Tuesday, July 12, 2016

And whenever Everette is feeling sad she prays to Jesus to make her happy. It is all about seeing life with His mercy.

Help me, O LORD my God; save me for Your mercy’s sake. Psalm 109:25

In effect, Francis said through his lifestyle, "I will delight in powerlessness, humility, poverty, simplicity, and failure." He lived so close to the bottom of things that there was no place to fall. Even when insulted, he did not take offence. Now that is freedom, or what he called "perfect joy"! Lady Julian put it best of all: "First there is the fall, and then we recover from the fall. Both are the mercy of God!" –Richard Rohr

Let us give thanks to the LORD for His mercy and the wonders He does for His children. For He satisfies the thirsty and fills the hungry with good things. Psalm 107:8–9
Santorini

Mykonos
Istanbul
Naples
Ravenna
Bagnacavallo

Denver


Well, there is no end to the good things, especially at Trader Joe’s. Everyone was coming over to see the photos from The Grand Tour. So Mary Anne and I decided to try and capture the complete overwhelmingness of deliciousness of Turkey and Greece and Italy. So we served salami cacciatore and prosciutto and capocollo and four kinds of olives and grape leaves wrapped around rice and spinach and feta pita bakes and lemon chicken and tzatziki sauce and orzo pasta and a Greek salad and a Caprese salad with marinated mozzarella balls and basil out of the garden and a big basket of pitas and blood orange juice and red and white table wine and of course the blue bottles of water.

And Alan set up the overhead projector and we watched the past six-and-a-half weeks of life, starting with the arrival of Miss Simone Rose pass before our eyes. Inadequately captured, even by panoramic iPhone shots of the sun setting down around Santorini, or fisheye GoPro shots of The Blue Mosque or even short video clips with sounds of happy singing and dancing Franciscan friars and nuns leading six hundred young adults into happy singing and dancing.

Then after Daniel cleared away the dishes, Mary Anne brought out fresh-from-Jenny’s-garden rhubarb pie with big scoops of Costco vanilla ice cream on it.

And it wasn’t even about the crammed full table or the folders of iPhotos, but the people crowded on the picnic benches. And Everette was a little tired because Mimi didn’t get her down for a nap even after watching Daniel Tiger and reading Angelina and the Princess four times, but Dustin was ever-so-patient as he carried her outside for her three-minute time out and then rocked her through The Wheels on the Bus, even after a long day of replacing coolers on trailer roofs in 108 degree temperatures. And Brandon was pretty tired too, but he had a few stories about job shadowing in an ambulance before he drifted off, curled up in the orange chair. And Scott was quiet and listening while Jack asked good questions. And Simone snuggled and snacked neatly wrapped around her momma, and Adam and Dre are both learning new jobs that are hard and humbling but a little hopeful in the long run. And Mary Anne told about the Turkish scrubbing bubble bath and deniz’s joy of sharing her city Istanbul’s beauty and of the deep blue of the Aegean Sea and of the focused affection of the Italian guy singing and hugging refugee children and the chin-wiggling love of the Borrelli family and of sweet conversations in Lugo and long walks along white sand beaches and the deep, deep peace and Presence which permeates Assisi.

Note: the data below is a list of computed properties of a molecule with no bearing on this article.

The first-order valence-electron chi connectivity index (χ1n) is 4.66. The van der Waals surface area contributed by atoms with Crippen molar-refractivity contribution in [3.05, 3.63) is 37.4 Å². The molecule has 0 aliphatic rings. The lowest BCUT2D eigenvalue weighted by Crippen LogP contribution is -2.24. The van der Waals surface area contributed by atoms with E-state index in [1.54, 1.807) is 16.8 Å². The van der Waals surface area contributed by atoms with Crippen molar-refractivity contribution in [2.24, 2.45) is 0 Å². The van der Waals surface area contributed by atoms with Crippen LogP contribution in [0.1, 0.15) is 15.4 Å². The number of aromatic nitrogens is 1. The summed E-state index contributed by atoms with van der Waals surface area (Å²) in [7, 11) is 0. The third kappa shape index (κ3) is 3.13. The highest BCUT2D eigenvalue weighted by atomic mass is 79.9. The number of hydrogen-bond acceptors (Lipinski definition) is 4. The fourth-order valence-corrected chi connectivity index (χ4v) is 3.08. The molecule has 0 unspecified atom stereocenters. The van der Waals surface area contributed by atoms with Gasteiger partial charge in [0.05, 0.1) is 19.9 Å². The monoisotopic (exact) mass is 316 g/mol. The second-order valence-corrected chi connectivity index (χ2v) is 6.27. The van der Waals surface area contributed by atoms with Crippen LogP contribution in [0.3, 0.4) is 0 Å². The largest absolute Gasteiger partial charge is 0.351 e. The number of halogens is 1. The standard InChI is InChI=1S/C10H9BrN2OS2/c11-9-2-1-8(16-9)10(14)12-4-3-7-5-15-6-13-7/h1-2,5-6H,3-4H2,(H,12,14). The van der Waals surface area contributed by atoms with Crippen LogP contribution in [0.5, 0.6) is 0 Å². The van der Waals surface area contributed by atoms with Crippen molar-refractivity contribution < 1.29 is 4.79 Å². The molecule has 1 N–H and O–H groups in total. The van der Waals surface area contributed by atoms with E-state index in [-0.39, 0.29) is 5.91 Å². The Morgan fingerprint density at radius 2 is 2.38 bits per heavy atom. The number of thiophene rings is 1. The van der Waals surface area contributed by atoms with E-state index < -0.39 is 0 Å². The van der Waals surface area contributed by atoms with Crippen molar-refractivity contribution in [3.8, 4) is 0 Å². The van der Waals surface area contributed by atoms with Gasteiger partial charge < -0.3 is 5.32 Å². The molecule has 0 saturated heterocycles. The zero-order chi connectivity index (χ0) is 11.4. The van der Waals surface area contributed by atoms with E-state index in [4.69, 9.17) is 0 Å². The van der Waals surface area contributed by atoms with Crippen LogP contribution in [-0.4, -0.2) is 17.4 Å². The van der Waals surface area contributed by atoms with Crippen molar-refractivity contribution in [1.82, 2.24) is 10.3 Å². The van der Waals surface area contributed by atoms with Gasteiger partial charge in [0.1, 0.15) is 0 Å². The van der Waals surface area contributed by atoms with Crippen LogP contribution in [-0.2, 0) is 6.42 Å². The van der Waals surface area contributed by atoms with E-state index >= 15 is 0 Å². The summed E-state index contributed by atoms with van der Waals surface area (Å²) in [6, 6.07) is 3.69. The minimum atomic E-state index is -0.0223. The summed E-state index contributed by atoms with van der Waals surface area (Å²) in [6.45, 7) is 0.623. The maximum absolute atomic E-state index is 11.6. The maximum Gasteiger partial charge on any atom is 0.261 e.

Let us give thanks for His mercy.

And Mile High Vineyard was finishing up their annual summer series, Reel Faith, with clips from the life of Gandhi. And we watched a man humbly follow the teaching of Christ more closely than the so-called Christ-followers. And he walked through humiliation and danger and questions of integrity with quiet strength and courage, that which Richard Rohr would call “freedom” and what Francis called “perfect joy,” because that is what Paul called it, to count it pure joy when we encounter various trials and tribulations.

And sometimes His mercy doesn’t look like heaped-up plates of deliciousness. But mercy it is, for His glory’s sake. And the preacher ended his Gandhi sermon with this question, Jesus, is there anywhere in my life where I can humble myself and repent first?

Because blessed are those who hunger and thirst for righteousness for His name’s sake.

For He satisfies the thirsty and fills the hungry with good things.

 Let us give thanks to the LORD for His mercy and the wonders He does for His children.